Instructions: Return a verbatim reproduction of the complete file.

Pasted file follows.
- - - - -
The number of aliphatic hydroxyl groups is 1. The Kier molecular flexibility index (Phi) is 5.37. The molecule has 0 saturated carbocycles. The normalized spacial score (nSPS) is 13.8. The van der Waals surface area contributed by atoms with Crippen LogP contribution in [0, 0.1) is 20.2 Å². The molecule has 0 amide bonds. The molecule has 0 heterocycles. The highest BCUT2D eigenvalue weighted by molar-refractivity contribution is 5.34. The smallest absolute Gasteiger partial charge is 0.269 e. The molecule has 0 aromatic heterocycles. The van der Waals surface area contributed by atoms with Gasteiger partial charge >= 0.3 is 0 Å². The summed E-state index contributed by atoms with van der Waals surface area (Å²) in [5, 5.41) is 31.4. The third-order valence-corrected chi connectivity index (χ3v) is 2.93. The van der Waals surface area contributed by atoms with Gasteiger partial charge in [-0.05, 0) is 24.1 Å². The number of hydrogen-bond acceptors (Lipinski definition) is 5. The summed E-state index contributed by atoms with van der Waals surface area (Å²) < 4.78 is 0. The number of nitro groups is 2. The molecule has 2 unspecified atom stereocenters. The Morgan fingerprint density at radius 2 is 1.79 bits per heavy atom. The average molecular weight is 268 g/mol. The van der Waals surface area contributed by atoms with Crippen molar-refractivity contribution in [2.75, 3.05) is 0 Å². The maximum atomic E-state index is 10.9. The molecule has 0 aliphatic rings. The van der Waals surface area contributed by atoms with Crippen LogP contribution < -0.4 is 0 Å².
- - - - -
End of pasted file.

The number of aliphatic hydroxyl groups is 1. The Kier molecular flexibility index (Phi) is 5.37. The molecule has 0 saturated carbocycles. The normalized spacial score (nSPS) is 13.8. The van der Waals surface area contributed by atoms with Crippen LogP contribution in [0, 0.1) is 20.2 Å². The molecule has 0 amide bonds. The molecule has 0 heterocycles. The highest BCUT2D eigenvalue weighted by molar-refractivity contribution is 5.34. The smallest absolute Gasteiger partial charge is 0.269 e. The molecule has 0 aromatic heterocycles. The van der Waals surface area contributed by atoms with Gasteiger partial charge >= 0.3 is 0 Å². The summed E-state index contributed by atoms with van der Waals surface area (Å²) in [5, 5.41) is 31.4. The third-order valence-corrected chi connectivity index (χ3v) is 2.93. The van der Waals surface area contributed by atoms with Gasteiger partial charge in [-0.05, 0) is 24.1 Å². The number of hydrogen-bond acceptors (Lipinski definition) is 5. The summed E-state index contributed by atoms with van der Waals surface area (Å²) < 4.78 is 0. The number of nitro groups is 2. The molecule has 2 unspecified atom stereocenters. The Morgan fingerprint density at radius 2 is 1.79 bits per heavy atom. The average molecular weight is 268 g/mol. The van der Waals surface area contributed by atoms with Crippen molar-refractivity contribution in [2.75, 3.05) is 0 Å². The maximum atomic E-state index is 10.9. The molecule has 0 aliphatic rings. The van der Waals surface area contributed by atoms with Crippen LogP contribution < -0.4 is 0 Å².